“They may own the skies but we rats down here know the streets, our alleys,” says the black man in a gas mask next to me and my son. We’re out in the street a half-block away from home, facing police in riot gear. My shirt’s still wet with milk that cleaned my eyes of the tear gas fired from a tactical unit a half-hour earlier.
The father of a friend of my son Milo got hit in the leg by a rubber bullet. I watched as our neighbor, a city councilmember, was pushed away by angry police. “I don’t care if you live down there. Blame the protesters,” said the man in blue.
The mayor of Albany called a curfew. We let Milo go out with his friends, all from the community and a bit older. All wore masks, as did the thousands marching earlier that day. And all got home in a timely fashion, ready to report all they’d seen.
The crowd of anti-lockdown protesters with long guns and American flags out front of the Capitol, surrounded by friendly state troopers, wore no masks and made fun of me wearing one. I chose to simply record their chants, just as I did at the later protests and riot.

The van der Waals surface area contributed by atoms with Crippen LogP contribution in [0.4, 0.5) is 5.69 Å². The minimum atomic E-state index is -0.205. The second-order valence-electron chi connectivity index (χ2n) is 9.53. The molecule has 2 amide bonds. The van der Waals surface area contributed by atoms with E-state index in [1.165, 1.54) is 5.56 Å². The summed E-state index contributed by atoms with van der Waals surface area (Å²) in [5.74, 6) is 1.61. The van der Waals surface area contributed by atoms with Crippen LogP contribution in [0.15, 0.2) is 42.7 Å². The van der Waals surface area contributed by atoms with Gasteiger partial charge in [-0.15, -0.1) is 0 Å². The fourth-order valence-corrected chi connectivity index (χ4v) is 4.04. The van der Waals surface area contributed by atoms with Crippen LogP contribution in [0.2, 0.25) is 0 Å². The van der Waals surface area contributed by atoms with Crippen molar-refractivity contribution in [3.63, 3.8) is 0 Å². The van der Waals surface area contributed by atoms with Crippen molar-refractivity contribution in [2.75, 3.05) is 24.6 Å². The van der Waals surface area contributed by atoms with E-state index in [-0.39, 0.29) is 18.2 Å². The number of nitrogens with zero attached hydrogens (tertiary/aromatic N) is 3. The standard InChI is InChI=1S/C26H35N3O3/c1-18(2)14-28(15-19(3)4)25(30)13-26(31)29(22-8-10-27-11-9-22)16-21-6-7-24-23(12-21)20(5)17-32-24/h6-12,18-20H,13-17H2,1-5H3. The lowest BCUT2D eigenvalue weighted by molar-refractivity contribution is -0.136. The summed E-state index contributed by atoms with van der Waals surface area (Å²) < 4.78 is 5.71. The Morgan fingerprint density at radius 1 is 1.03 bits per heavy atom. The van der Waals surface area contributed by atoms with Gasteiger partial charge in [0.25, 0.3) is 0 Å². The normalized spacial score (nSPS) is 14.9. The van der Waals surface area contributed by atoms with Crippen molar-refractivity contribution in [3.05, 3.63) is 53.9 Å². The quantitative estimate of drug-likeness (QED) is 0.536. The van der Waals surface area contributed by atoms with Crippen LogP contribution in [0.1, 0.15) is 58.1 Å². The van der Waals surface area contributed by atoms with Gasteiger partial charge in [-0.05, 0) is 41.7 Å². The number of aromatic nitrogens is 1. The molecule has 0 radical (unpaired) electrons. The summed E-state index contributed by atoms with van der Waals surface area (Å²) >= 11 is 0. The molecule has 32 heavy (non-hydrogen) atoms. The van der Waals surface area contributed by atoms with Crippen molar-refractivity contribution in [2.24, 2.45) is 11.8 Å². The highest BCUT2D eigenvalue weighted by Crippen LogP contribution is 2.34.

In between everything we took the dog for a walk in a hemlock forest that surrounded a waterfall and sylvan pool. Others had the same idea. We heard gunfire in the distance; the rapid-fire sound signaled it was target practice. We wondered what the shooters were practicing shooting at.
The black man in a gas mask came down the street, stopped, and lifted his mask. “And so it starts,” he said. “I’m glad to see you’re all safe here.”
He pulled down the mask and headed back off into the cooling, star-watched night.
Read more installments of Village Voices by Paul Smart.